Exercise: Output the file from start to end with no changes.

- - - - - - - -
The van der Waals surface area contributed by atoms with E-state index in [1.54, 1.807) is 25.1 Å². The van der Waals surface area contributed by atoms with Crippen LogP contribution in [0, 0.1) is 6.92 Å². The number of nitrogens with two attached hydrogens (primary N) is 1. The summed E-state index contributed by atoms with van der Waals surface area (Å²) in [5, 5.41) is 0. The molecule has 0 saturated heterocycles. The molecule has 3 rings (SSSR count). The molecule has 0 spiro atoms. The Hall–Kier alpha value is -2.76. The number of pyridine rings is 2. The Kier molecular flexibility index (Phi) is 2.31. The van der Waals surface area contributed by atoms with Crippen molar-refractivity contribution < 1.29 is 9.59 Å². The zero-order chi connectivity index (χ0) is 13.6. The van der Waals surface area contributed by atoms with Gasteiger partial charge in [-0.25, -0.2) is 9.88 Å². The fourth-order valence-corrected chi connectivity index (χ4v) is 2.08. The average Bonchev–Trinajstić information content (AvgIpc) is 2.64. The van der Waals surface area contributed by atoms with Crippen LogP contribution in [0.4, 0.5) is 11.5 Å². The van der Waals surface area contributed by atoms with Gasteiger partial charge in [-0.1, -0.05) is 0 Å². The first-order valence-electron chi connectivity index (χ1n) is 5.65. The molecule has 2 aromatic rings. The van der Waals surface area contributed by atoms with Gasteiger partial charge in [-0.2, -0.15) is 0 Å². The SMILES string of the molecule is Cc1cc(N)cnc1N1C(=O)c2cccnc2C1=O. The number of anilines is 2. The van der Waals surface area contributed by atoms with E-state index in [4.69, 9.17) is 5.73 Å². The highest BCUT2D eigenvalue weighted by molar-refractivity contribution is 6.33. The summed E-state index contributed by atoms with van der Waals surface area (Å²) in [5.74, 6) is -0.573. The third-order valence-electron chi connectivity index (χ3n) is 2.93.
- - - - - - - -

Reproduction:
The van der Waals surface area contributed by atoms with E-state index in [1.54, 1.807) is 25.1 Å². The van der Waals surface area contributed by atoms with Crippen LogP contribution in [0, 0.1) is 6.92 Å². The number of nitrogens with two attached hydrogens (primary N) is 1. The summed E-state index contributed by atoms with van der Waals surface area (Å²) in [5, 5.41) is 0. The molecule has 0 saturated heterocycles. The molecule has 3 rings (SSSR count). The molecule has 0 spiro atoms. The Hall–Kier alpha value is -2.76. The number of pyridine rings is 2. The Kier molecular flexibility index (Phi) is 2.31. The van der Waals surface area contributed by atoms with Crippen molar-refractivity contribution < 1.29 is 9.59 Å². The zero-order chi connectivity index (χ0) is 13.6. The van der Waals surface area contributed by atoms with Gasteiger partial charge in [-0.25, -0.2) is 9.88 Å². The fourth-order valence-corrected chi connectivity index (χ4v) is 2.08. The average Bonchev–Trinajstić information content (AvgIpc) is 2.64. The van der Waals surface area contributed by atoms with Crippen LogP contribution in [0.4, 0.5) is 11.5 Å². The van der Waals surface area contributed by atoms with Gasteiger partial charge in [-0.1, -0.05) is 0 Å². The first-order valence-electron chi connectivity index (χ1n) is 5.65. The molecule has 2 aromatic rings. The van der Waals surface area contributed by atoms with Gasteiger partial charge in [-0.2, -0.15) is 0 Å². The SMILES string of the molecule is Cc1cc(N)cnc1N1C(=O)c2cccnc2C1=O. The number of anilines is 2. The van der Waals surface area contributed by atoms with E-state index in [4.69, 9.17) is 5.73 Å². The highest BCUT2D eigenvalue weighted by molar-refractivity contribution is 6.33. The summed E-state index contributed by atoms with van der Waals surface area (Å²) in [5.74, 6) is -0.573. The third-order valence-electron chi connectivity index (χ3n) is 2.93.